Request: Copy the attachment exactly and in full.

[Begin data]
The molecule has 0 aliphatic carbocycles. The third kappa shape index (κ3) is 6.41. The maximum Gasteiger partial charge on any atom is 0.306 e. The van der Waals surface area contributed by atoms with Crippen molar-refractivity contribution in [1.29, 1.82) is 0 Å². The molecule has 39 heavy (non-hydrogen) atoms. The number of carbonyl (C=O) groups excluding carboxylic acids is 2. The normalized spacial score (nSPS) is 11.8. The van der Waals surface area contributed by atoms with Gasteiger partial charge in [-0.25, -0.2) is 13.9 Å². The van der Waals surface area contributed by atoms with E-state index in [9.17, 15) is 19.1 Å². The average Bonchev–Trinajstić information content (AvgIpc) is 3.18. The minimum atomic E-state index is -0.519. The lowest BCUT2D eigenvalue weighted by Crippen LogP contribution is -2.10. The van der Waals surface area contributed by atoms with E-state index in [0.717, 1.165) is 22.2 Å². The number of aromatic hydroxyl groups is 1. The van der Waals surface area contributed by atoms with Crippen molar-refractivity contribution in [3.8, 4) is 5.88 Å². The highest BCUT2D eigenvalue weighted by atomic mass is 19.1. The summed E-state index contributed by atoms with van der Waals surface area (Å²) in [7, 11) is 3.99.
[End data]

The molecule has 0 aliphatic carbocycles. The third kappa shape index (κ3) is 6.41. The maximum Gasteiger partial charge on any atom is 0.306 e. The van der Waals surface area contributed by atoms with Crippen molar-refractivity contribution in [1.29, 1.82) is 0 Å². The molecule has 39 heavy (non-hydrogen) atoms. The number of carbonyl (C=O) groups excluding carboxylic acids is 2. The normalized spacial score (nSPS) is 11.8. The van der Waals surface area contributed by atoms with Gasteiger partial charge in [-0.25, -0.2) is 13.9 Å². The van der Waals surface area contributed by atoms with E-state index in [9.17, 15) is 19.1 Å². The average Bonchev–Trinajstić information content (AvgIpc) is 3.18. The minimum atomic E-state index is -0.519. The lowest BCUT2D eigenvalue weighted by Crippen LogP contribution is -2.10. The van der Waals surface area contributed by atoms with E-state index in [0.717, 1.165) is 22.2 Å². The number of aromatic hydroxyl groups is 1. The van der Waals surface area contributed by atoms with Crippen molar-refractivity contribution in [3.8, 4) is 5.88 Å². The highest BCUT2D eigenvalue weighted by atomic mass is 19.1. The summed E-state index contributed by atoms with van der Waals surface area (Å²) in [7, 11) is 3.99.